Nikko lies at the foot of Mt. Nyoho-san in the western part of Tochigi and it has developed as the temple town for Futara-san-jinja Shrine, Toshogu Shrine and Rin-no-ji Temple. There runs the Nikko-Suginamiki-Kaido (Nikko’s Japanese- cedar-lined Road), which is designated as a natural monument and the city forms a part of the Nikko National Park. Toshogu Shrine is where the famous Shogun of the Edo Period in the 17th century, Tokugawa Ieyasu, was worshiped after his death. It became as luxurious and elaborate as it looks today when the grandson of Ieyasu, the third Shogun Tokugawa Iemitsu, reconstructed it with overwhelming luxuriousness.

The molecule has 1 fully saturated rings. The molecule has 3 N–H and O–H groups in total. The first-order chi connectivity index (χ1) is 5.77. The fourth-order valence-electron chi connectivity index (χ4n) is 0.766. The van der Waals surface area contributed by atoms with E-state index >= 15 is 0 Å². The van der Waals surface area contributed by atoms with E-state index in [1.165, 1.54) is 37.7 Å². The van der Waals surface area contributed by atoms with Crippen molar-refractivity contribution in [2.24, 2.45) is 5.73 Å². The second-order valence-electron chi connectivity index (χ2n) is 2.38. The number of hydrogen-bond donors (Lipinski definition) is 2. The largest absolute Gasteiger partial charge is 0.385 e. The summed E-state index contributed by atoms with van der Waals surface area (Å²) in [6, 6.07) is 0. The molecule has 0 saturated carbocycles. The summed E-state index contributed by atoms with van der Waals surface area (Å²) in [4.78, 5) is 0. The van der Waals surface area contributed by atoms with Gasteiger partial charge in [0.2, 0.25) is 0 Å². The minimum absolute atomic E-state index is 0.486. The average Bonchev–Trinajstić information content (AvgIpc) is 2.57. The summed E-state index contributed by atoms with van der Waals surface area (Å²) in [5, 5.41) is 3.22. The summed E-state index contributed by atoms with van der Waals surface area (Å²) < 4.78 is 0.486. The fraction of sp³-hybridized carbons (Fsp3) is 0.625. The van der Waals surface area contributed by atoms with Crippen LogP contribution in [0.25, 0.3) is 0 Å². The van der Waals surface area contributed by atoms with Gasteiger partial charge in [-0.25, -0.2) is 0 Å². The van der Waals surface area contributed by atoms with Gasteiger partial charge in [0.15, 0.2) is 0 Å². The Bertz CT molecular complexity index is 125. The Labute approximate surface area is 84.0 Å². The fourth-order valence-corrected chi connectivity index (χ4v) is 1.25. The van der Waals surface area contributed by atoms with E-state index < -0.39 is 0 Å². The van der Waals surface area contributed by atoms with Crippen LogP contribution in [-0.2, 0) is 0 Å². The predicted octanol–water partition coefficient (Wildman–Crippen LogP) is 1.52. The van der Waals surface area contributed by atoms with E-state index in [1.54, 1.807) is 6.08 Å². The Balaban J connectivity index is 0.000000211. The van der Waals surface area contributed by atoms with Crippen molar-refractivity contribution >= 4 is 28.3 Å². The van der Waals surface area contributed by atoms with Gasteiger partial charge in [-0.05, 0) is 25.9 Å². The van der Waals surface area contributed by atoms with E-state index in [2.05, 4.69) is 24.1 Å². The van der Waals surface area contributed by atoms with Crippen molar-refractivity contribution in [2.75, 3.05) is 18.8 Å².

Rin-no-ji Temple was built in 766 and was developed from the 12th century to the Kamakura Period in the 14th century. Sanbutsu-do, (Three Buddhas’ home), Dai-goma-do with the painting of the Nobori-ryu (rising dragon) inside and Homotsu-den (the treasury) are definitely worth seeing. Futara-san-jinja Shrine is said to bring happiness and marriage for those who visit.
The buildings in Mt. Nikko-san and the surrounding forest areas are registered as a World Cultural Heritage site and as a cultural property where nature and buildings are united.